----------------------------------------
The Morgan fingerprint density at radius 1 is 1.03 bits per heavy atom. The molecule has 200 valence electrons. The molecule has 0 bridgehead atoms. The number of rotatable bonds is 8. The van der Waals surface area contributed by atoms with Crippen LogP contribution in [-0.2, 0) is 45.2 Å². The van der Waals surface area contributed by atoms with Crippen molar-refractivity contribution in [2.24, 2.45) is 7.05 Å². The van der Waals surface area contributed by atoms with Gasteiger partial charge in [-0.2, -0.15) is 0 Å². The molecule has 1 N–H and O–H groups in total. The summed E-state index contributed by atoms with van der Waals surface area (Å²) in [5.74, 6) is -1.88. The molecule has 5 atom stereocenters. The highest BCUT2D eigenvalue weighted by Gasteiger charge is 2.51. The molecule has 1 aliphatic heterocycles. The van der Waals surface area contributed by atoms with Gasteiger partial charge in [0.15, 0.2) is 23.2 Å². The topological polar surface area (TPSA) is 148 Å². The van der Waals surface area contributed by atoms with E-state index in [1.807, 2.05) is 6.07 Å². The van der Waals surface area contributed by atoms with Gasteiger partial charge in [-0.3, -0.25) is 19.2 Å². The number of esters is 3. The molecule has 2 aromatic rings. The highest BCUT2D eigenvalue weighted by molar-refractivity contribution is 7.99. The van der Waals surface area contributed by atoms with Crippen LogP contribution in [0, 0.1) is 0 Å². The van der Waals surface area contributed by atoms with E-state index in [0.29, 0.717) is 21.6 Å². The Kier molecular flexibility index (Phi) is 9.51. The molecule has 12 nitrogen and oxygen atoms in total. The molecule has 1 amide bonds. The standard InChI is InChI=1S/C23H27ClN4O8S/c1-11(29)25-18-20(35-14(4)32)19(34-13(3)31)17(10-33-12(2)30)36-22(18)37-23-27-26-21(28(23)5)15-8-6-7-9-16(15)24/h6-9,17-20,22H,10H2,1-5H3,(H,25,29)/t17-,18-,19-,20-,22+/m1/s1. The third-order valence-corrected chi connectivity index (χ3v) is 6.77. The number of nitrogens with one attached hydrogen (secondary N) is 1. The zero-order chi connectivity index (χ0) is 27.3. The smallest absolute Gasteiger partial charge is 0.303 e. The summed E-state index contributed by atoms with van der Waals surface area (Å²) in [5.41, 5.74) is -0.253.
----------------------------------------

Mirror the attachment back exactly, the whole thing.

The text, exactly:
The Morgan fingerprint density at radius 1 is 1.03 bits per heavy atom. The molecule has 200 valence electrons. The molecule has 0 bridgehead atoms. The number of rotatable bonds is 8. The van der Waals surface area contributed by atoms with Crippen LogP contribution in [-0.2, 0) is 45.2 Å². The van der Waals surface area contributed by atoms with Crippen molar-refractivity contribution in [2.24, 2.45) is 7.05 Å². The van der Waals surface area contributed by atoms with Gasteiger partial charge in [-0.2, -0.15) is 0 Å². The molecule has 1 N–H and O–H groups in total. The summed E-state index contributed by atoms with van der Waals surface area (Å²) in [5.74, 6) is -1.88. The molecule has 5 atom stereocenters. The highest BCUT2D eigenvalue weighted by Gasteiger charge is 2.51. The molecule has 1 aliphatic heterocycles. The van der Waals surface area contributed by atoms with Gasteiger partial charge in [0.15, 0.2) is 23.2 Å². The topological polar surface area (TPSA) is 148 Å². The van der Waals surface area contributed by atoms with E-state index in [1.807, 2.05) is 6.07 Å². The van der Waals surface area contributed by atoms with Gasteiger partial charge in [-0.3, -0.25) is 19.2 Å². The number of esters is 3. The molecule has 2 aromatic rings. The highest BCUT2D eigenvalue weighted by molar-refractivity contribution is 7.99. The van der Waals surface area contributed by atoms with Crippen LogP contribution in [0, 0.1) is 0 Å². The van der Waals surface area contributed by atoms with E-state index in [0.29, 0.717) is 21.6 Å². The Kier molecular flexibility index (Phi) is 9.51. The molecule has 12 nitrogen and oxygen atoms in total. The molecule has 1 amide bonds. The standard InChI is InChI=1S/C23H27ClN4O8S/c1-11(29)25-18-20(35-14(4)32)19(34-13(3)31)17(10-33-12(2)30)36-22(18)37-23-27-26-21(28(23)5)15-8-6-7-9-16(15)24/h6-9,17-20,22H,10H2,1-5H3,(H,25,29)/t17-,18-,19-,20-,22+/m1/s1. The third-order valence-corrected chi connectivity index (χ3v) is 6.77. The number of nitrogens with one attached hydrogen (secondary N) is 1. The zero-order chi connectivity index (χ0) is 27.3. The smallest absolute Gasteiger partial charge is 0.303 e. The summed E-state index contributed by atoms with van der Waals surface area (Å²) in [5.41, 5.74) is -0.253.